Expect shipping delays as climate changes, report says
New government report reveals the impact that climate change is already having in America, and what we can expect in the future.
Wed, Jun 24 2009 at 3:37 PM
Shipping delays, higher insurance losses, tight energy supplies and a decline in some tourist-based activities are among the climate change effects that the business community can expect in the coming years, according to a new report by the U.S. Global Change Research Program.
The group of government agency experts and academia updated a nine-year-old assessment of expected climate change impacts, breaking down its analysis by sector and region.
Delays in the shipment of goods will come as climate change causes increased flooding, mudslides, cracking pavement, a shorter ice road season in Alaska and infrastructure damage from stronger and more frequent hurricanes.
Transportation planners have not typically accounted for climate change in their long-term planning and project development. The longevity of transportation infrastructure, the long-term nature of climate change, and the potential impacts identified by recent studies warrant serious attention to climate change in planning new or rehabilitated transportation systems.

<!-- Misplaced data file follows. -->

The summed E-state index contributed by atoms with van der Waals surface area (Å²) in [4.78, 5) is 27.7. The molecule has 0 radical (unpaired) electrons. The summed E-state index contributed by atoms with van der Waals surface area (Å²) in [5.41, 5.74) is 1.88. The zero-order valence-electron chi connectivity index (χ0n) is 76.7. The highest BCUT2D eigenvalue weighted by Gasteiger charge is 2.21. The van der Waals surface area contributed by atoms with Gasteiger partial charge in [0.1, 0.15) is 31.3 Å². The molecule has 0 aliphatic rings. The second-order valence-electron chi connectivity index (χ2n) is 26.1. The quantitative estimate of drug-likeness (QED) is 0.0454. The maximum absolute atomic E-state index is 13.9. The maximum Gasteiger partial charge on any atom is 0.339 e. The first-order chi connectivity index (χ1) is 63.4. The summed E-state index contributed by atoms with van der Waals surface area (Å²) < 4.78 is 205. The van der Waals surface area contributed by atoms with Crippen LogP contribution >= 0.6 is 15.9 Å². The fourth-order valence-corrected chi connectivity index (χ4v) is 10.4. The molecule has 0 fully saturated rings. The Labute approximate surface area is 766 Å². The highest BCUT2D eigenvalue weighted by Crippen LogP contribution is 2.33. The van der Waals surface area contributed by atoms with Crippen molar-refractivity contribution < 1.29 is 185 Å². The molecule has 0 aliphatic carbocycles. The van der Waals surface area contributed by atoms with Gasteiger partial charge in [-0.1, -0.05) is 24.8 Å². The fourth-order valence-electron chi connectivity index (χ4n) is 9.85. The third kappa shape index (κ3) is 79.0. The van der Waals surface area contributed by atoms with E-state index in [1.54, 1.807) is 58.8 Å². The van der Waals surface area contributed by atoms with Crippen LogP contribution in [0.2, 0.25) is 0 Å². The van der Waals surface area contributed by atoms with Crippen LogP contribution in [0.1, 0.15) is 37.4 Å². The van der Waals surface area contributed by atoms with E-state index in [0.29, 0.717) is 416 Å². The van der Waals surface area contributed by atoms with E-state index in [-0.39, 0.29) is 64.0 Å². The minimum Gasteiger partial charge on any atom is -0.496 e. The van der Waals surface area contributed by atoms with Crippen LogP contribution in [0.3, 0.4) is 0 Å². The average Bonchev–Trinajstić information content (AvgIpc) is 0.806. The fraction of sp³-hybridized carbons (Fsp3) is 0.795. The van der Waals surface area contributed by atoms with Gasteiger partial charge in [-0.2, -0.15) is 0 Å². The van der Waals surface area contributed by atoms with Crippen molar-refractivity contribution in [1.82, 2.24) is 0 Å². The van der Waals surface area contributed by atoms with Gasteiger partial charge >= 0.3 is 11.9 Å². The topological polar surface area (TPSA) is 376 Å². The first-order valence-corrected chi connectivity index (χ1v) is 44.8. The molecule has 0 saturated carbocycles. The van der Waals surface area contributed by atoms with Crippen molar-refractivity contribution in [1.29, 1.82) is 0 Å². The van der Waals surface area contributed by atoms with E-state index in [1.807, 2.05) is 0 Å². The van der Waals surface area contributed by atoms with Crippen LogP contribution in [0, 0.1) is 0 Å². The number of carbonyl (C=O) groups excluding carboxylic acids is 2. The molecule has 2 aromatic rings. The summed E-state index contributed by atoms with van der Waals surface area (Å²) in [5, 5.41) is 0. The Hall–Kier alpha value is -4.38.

The landmark study found that climate changes are already underway in the United States and are expected to grow. Climate-related changes already observed in the U.S. include increases in heavy downpours, rising temperature and sea level, rapidly retreating glaciers, thawing permafrost, lengthening growing seasons, lengthening ice-free seasons in the ocean and on lakes and rivers, earlier snowmelt, and alterations in river flows. The report also noted that crop and livestock production will be increasingly challenged, and threats to human health will grow as well.
The report can be viewed in its entirety at GlobalChange.gov.
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